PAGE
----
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Getting off to the right start is key to living a long and healthy life. That’s as true in Manchester as it is in Mumbai or Mbale. But the challenges that mothers, babies and children face differ enormously across the globe. That’s why maternal and child health is such an important focus for health initiatives in low-resource settings.
The world has made significant progress in the past three decades: efforts under the Millennium Development Goals (1990-2015) reduced avoidable deaths among mothers and children under 5 by more than half in the world’s most resource-poor countries. As a result, the lives of almost 20 million mothers and over 10 million children were saved. Despite these successes, we still have a long way to go.
The new United Nations SDGs (Sustainable Development Goals) continue to recognise the vital importance of maternal and child health with 13 separate targets addressing the needs of mothers, infants and children. The new targets are focussed on more than life and death – although these are critical areas for improvement.
The SDGs look holistically at what needs to happen by 2030 for mothers and children everywhere to live healthily and well. This includes ending malnutrition and ensuring access to childhood vaccinations and adequate sanitation – as well as ending harmful practices like child marriage, exploitation and discrimination against women and girls.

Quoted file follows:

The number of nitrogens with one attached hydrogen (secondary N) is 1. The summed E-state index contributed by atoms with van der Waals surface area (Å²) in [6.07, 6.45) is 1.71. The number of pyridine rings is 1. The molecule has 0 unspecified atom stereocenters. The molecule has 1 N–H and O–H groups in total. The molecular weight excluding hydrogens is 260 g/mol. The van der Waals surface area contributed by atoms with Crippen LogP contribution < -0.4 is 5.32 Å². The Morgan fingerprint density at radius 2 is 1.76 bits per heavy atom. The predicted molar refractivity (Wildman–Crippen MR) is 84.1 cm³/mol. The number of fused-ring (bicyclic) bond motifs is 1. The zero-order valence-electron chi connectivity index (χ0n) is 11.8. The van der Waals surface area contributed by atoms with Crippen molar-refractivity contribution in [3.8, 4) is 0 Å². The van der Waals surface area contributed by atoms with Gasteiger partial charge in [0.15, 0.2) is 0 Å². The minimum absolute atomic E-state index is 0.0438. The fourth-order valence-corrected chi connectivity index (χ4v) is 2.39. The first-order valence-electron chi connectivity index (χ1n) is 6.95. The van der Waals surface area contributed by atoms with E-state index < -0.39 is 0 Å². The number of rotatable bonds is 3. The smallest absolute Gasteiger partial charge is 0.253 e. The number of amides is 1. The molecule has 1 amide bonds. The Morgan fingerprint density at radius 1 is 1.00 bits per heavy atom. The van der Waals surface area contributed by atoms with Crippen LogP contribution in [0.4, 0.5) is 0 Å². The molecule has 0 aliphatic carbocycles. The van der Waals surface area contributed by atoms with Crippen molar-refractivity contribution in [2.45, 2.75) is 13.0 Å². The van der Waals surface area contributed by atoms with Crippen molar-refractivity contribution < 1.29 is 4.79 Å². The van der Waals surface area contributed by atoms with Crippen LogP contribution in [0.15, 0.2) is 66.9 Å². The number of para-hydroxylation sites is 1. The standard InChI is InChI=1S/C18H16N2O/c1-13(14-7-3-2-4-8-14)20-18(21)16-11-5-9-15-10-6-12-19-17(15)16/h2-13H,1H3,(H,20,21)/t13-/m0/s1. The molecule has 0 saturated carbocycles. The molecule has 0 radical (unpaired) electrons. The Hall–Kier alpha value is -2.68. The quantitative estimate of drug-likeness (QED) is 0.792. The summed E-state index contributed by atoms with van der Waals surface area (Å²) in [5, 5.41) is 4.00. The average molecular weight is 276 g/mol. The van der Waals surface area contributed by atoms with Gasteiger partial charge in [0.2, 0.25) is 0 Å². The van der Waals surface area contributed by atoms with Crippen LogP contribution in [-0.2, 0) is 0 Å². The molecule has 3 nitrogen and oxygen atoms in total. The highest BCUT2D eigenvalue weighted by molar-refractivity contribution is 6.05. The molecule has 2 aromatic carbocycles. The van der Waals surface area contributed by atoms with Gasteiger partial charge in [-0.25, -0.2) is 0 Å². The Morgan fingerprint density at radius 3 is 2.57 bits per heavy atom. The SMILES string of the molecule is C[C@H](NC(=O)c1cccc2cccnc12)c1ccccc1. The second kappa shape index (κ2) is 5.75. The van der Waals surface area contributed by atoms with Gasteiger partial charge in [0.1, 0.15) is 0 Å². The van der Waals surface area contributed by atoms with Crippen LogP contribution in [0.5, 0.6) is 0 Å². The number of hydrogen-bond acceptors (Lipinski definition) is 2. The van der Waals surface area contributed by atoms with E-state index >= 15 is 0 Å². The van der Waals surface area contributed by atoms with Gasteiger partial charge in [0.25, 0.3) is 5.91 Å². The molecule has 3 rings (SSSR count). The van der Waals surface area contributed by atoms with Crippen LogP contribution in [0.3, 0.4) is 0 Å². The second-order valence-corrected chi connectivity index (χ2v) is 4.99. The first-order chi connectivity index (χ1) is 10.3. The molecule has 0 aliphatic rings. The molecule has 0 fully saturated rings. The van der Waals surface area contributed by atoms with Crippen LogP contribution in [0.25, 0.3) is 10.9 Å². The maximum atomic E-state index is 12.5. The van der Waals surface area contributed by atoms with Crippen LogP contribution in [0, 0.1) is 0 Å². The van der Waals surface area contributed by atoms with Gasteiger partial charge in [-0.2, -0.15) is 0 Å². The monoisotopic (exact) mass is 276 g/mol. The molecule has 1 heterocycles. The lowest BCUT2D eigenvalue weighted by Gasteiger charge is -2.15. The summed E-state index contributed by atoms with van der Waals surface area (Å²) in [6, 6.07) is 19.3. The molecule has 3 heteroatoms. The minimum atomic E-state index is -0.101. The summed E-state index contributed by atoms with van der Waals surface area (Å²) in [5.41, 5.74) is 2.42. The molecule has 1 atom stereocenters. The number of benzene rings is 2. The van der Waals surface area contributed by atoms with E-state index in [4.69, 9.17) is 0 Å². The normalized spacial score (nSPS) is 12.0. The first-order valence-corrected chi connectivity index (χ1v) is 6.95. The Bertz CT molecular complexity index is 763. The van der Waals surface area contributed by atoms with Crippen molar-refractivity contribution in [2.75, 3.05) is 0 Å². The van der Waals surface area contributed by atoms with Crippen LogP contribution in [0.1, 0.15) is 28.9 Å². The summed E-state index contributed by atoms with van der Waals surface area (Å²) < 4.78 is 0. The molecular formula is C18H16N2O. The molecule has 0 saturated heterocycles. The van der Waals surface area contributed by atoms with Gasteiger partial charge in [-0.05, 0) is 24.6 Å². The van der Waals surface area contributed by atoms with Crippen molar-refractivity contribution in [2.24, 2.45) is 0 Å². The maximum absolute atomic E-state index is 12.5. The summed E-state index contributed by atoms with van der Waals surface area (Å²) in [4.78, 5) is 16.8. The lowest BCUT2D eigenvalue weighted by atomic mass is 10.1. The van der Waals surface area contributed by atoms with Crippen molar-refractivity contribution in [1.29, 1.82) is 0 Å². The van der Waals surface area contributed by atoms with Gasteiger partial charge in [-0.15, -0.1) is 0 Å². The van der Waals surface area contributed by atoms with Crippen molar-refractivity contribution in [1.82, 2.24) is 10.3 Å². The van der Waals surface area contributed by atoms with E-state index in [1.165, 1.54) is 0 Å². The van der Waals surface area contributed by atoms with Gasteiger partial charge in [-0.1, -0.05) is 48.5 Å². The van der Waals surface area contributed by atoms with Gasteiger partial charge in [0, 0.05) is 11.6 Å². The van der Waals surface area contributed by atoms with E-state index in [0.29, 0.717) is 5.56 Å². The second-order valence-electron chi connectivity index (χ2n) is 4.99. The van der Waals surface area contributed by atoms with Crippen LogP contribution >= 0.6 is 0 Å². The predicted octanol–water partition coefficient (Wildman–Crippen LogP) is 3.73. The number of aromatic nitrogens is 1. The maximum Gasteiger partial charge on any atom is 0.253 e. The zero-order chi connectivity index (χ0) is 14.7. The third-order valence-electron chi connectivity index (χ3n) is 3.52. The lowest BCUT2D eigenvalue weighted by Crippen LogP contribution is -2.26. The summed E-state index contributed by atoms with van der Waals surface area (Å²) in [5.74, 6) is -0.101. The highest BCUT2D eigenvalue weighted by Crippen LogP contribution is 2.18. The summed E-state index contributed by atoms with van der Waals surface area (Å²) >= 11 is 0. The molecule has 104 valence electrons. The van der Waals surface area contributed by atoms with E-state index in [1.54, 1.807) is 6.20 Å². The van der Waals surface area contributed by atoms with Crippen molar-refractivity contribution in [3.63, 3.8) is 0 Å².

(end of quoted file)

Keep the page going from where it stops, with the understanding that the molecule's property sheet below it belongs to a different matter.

We recognise how essential progress on these targets is to achieving equitable health for all. For 15 years, the BMA Humanitarian Fund has supported NHS staff to deliver innovative projects that make a sustainable impact on the health of people in low-income countries. 86 of our grants – nearly 40% of projects we’ve funded – have been used to improve maternal and child health across 32 countries worldwide.
From managing obstetric emergencies and neonatal resuscitation to nutrition support and correctional surgery, we know that UK healthcare staff will continue to make a massive contribution to the health of future generations worldwide. Could your project be next?